He backed up into the doorway, sobbing and rocking. He was not my adventurer. I pressed back into the crowd.
* * *
Faith was barely three when she developed a penchant for talking. At the library, the pool, the grocery store, her round face bubbled up to anyone who would listen.
My mom warned me about this. “You have to stop her. Faith should feel frightened by strangers.”
I had a tough time teaching fear. Faith had no problem ignoring it.
During our group walks home from Austin’s kindergarten, Faith often led the conversations, walking backwards, sideways, whichever way ensured that everyone could hear her. One day, as she animated a story, she stepped off the curb right into the path of an oncoming school bus. I grabbed for her but caught only air. My core went cold. A quick-acting crossing guard plucked her from the street.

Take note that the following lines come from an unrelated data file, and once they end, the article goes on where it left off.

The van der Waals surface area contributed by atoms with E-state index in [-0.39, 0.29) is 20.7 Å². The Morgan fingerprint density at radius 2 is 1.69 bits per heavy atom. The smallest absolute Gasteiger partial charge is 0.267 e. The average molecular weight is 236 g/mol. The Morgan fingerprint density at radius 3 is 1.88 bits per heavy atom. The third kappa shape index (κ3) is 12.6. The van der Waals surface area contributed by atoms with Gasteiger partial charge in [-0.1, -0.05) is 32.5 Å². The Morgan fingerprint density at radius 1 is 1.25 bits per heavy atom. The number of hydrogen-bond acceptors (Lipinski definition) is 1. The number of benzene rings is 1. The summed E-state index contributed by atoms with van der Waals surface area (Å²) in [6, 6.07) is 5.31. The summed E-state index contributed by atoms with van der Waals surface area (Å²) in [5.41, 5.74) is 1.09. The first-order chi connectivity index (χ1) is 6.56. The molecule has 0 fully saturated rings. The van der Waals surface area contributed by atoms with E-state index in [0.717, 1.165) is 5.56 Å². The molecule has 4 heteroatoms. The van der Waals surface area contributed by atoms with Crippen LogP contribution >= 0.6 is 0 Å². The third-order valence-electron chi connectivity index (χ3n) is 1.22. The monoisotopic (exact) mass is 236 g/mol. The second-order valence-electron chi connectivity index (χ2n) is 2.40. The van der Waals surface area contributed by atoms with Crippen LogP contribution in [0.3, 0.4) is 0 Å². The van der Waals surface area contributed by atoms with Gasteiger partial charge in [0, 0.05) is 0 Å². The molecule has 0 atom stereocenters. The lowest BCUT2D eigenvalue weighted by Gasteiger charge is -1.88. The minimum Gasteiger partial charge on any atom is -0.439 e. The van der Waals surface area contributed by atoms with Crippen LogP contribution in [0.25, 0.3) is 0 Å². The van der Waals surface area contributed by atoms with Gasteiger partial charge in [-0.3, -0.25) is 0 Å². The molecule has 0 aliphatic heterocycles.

* * *
Fifteen minutes. Fifteen miles.
At the boardwalk, thoughts of these near misses—the beach, the bus, and others—slowed my steps. I dug my fingernails into my palms as I tried to coax these memories into calming me. These near-misses turned out fine. Instead my breathing shallowed. What if we had used up our mistakes? What if this one was fatal? I had neither Tom nor that crossing guard there to rescue my child.
I pictured Austin alone at the ice-cream stand and pushed through the crowd to get back to him. One of the teenagers stood beside Austin, not comforting him, but keeping a watchful eye. When Austin saw me, he bolted from the booth and wrapped himself around my legs. The relief I felt dissolved as I pictured his life without his sister.
* * *